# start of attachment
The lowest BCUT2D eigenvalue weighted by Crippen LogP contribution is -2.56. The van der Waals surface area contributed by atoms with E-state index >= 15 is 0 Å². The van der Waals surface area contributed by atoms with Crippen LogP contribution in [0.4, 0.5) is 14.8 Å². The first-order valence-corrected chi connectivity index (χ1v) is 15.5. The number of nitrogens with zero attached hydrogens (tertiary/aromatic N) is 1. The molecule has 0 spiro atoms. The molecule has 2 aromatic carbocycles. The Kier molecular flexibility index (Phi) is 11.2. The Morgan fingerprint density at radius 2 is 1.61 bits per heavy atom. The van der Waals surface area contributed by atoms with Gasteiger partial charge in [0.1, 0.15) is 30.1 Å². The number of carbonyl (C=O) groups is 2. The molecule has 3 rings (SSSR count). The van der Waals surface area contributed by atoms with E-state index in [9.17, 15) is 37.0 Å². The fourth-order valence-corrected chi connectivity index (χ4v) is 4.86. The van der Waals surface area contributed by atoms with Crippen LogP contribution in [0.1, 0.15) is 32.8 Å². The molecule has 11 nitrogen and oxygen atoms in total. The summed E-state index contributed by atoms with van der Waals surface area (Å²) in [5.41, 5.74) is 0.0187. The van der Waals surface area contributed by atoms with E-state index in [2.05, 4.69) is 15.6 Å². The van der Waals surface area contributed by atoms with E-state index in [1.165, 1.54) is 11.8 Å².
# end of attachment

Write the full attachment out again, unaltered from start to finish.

The lowest BCUT2D eigenvalue weighted by Crippen LogP contribution is -2.56. The van der Waals surface area contributed by atoms with E-state index >= 15 is 0 Å². The van der Waals surface area contributed by atoms with Crippen LogP contribution in [0.4, 0.5) is 14.8 Å². The first-order valence-corrected chi connectivity index (χ1v) is 15.5. The number of nitrogens with zero attached hydrogens (tertiary/aromatic N) is 1. The molecule has 0 spiro atoms. The molecule has 2 aromatic carbocycles. The Kier molecular flexibility index (Phi) is 11.2. The Morgan fingerprint density at radius 2 is 1.61 bits per heavy atom. The van der Waals surface area contributed by atoms with Gasteiger partial charge in [0.1, 0.15) is 30.1 Å². The number of carbonyl (C=O) groups is 2. The molecule has 3 rings (SSSR count). The van der Waals surface area contributed by atoms with E-state index in [9.17, 15) is 37.0 Å². The fourth-order valence-corrected chi connectivity index (χ4v) is 4.86. The van der Waals surface area contributed by atoms with Crippen LogP contribution in [0.1, 0.15) is 32.8 Å². The molecule has 11 nitrogen and oxygen atoms in total. The summed E-state index contributed by atoms with van der Waals surface area (Å²) in [5.41, 5.74) is 0.0187. The van der Waals surface area contributed by atoms with E-state index in [2.05, 4.69) is 15.6 Å². The van der Waals surface area contributed by atoms with E-state index in [1.165, 1.54) is 11.8 Å².